Academic journal article Contemporary Management Research

Understanding Young Consumer Perceptions on Credit Card Usage: Implications for Responsible Consumption

Academic journal article Contemporary Management Research

Understanding Young Consumer Perceptions on Credit Card Usage: Implications for Responsible Consumption

Article excerpt

ABSTRACT

The usage of credit cards among young consumers is often irresponsible - they tend to overspend and as a result find themselves in a debt situation. While existing research has often attributed overspending to the availability of advance credit, there remains a dark spot in understanding why consumers are overspending, particularly through the use of credit cards. This study aims to understand consumer perceptions on the usage of credit cards and subsequently provide recommendations to promote the responsible use of credit cards. Fifteen qualitative, in-depth interviews with young consumers were employed to understand their perceptions and considerations toward the usage of credit cards. Findings suggest a change in consumer culture from one which focused on saving first, spending later to one which encourages spending now, thinking later. Various rationales have been identified as motivators that encourage credit card usage, including security trends for a cashless society and as a reflection of social desires. Attractive rewards and poor spending restrictions afforded by credit cards were the main influences that caused young consumers to spend more than what they could afford, thus leading to a situation of overspending. Implications and recommendations from the findings are presented.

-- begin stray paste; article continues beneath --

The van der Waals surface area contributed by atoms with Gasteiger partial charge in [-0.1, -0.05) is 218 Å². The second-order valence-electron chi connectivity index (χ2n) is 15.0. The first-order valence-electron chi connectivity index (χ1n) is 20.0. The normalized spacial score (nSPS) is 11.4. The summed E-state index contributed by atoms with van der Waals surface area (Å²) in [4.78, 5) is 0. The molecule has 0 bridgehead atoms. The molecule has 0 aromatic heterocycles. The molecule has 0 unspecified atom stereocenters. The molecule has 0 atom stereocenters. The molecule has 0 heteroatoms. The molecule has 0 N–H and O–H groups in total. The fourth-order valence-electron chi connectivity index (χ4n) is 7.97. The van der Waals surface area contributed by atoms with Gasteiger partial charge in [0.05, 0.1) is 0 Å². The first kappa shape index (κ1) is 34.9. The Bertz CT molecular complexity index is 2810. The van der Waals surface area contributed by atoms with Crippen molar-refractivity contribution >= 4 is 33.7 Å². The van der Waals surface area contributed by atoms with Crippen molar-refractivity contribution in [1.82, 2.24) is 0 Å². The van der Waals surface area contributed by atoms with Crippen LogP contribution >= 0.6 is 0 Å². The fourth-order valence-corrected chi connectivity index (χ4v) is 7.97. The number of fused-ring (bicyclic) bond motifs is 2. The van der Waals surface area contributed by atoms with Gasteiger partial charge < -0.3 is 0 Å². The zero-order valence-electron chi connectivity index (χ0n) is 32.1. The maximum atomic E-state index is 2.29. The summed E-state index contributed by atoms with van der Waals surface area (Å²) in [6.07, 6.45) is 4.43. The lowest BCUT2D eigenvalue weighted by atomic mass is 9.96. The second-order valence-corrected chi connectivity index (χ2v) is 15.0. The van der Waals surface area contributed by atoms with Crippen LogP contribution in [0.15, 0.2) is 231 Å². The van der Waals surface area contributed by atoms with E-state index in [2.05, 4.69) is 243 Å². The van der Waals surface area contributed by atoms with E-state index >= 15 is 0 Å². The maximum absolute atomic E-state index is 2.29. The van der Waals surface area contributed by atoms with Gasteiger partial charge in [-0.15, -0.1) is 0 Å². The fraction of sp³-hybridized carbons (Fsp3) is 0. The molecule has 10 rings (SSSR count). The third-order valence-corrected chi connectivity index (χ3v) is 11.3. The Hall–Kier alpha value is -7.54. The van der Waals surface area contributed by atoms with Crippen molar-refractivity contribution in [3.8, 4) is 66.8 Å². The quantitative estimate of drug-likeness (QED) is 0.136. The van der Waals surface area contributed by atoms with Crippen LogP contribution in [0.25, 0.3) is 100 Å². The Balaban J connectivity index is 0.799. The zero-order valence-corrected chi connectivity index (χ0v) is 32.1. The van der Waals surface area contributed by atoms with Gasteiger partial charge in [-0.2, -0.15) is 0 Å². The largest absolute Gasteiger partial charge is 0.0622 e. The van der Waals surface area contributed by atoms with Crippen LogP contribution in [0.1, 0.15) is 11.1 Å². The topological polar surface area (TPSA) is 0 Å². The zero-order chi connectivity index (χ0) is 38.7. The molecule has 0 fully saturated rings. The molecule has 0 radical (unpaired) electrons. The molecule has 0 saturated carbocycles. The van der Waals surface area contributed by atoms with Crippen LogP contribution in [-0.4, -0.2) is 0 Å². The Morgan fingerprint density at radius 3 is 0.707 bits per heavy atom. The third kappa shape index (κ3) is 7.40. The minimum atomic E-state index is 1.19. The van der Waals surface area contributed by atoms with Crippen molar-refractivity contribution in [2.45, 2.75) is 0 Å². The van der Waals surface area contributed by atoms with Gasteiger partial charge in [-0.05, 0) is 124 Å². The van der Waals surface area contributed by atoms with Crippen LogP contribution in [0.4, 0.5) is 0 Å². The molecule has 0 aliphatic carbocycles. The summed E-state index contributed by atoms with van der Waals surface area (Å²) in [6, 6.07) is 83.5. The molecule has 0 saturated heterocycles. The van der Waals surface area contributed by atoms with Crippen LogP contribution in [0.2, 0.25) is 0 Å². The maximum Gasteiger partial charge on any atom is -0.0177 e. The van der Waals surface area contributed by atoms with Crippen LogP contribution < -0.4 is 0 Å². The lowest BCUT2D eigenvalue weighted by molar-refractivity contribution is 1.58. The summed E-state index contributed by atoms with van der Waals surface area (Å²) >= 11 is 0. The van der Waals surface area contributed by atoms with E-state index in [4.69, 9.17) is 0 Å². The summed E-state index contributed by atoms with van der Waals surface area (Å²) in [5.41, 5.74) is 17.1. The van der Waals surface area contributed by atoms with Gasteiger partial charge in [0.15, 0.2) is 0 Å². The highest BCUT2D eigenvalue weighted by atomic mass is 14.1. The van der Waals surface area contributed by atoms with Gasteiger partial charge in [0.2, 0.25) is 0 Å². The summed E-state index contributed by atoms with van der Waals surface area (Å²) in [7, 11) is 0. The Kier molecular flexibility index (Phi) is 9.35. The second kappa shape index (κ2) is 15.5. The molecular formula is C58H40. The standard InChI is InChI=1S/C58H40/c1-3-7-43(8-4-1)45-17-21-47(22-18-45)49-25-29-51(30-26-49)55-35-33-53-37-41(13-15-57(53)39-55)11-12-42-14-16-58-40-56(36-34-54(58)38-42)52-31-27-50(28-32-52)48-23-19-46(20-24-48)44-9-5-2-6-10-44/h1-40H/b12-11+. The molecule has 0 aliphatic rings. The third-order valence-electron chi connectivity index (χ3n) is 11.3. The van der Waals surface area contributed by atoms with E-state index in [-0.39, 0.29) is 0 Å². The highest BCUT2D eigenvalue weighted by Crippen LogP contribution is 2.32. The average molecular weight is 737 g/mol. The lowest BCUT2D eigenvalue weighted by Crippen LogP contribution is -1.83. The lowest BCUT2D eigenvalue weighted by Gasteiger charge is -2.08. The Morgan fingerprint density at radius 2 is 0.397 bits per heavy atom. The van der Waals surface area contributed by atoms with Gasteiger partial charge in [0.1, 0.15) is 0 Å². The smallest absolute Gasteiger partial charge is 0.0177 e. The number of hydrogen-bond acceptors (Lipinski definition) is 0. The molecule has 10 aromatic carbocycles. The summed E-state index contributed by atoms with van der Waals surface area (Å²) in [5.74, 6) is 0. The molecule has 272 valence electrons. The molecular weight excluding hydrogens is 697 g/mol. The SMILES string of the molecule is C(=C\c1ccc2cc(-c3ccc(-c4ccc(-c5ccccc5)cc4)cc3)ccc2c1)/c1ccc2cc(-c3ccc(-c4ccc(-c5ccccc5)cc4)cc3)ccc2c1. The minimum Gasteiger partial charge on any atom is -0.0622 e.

Keywords: Credit Cards, Responsible Consumption, Consumer Behaviour

INTRODUCTION

What causes irresponsible consumption? A very good example of irresponsible consumption is overconsumption, and a good example of overconsumption is overspending. In contemporary times, more often than not, consumers will encounter situations in which they have overspent on their purchases. So the questions now are - (i) why do consumers overspend?; and (ii) what are the main reasons that have caused consumer overspending? An answer, undeniably, can be attributed to credit cards. Past research has shown that sources of credit, particularly credit cards, are the main reason for over-spending as they enable consumers to spend beyond their income (Wiggins, 2008). When individuals use a credit card, they are spending future money.

Today, almost every adult, and even some teenagers, mostly from the middle and higher classes, own at least one credit card. Credit cards have been introduced to simplify purchases and make purchases more convenient. However, credit cards have also been the culprits to heaps of debt to the consumers themselves. More notably, credit cards have changed the spending behaviour of contemporary consumers.

Recent research suggests that consumers today expect their future incomes to be higher than their present income (Soman & Cheema, 2002). According to O'Keeffe et al. (2005), this creates a trust upon a philosophy of "buy now, pay later" as consumers believe that future incomes will be able to allow them to cover their current expenses. In addition, the applications of the credit cards are getting easier in contemporary times as compared to ten years ago where official pay slips of at least 3 months were needed before application forms could be submitted. The simplification of credit card applications does bring conveniences for consumers, but indirectly, it also lures consumers who are less rational to overspend.

Statistics show that credit card transactions are increasing at an average rate of 22.2% yearly since year 2000 (The Edge Daily On-Line, 2007); the simplification of obtaining credit cards has been attributed to the increase of credit card transactions. Such unhealthy situations have brought countries, like Malaysia, into a high situation of national credit card debt (e.g. RM23.3 billion credit card debt in Malaysia). In Malaysia, out of 3,548 individuals who were declared bankrupt due to credit card overspending, 1,774 of those individuals are aged 30 and below (i.e. about 50%).

While existing research has often attributed overspending to the availability of advance credit, there remains a dark spot in understanding why consumers are overspending, particularly through the use of credit cards. …

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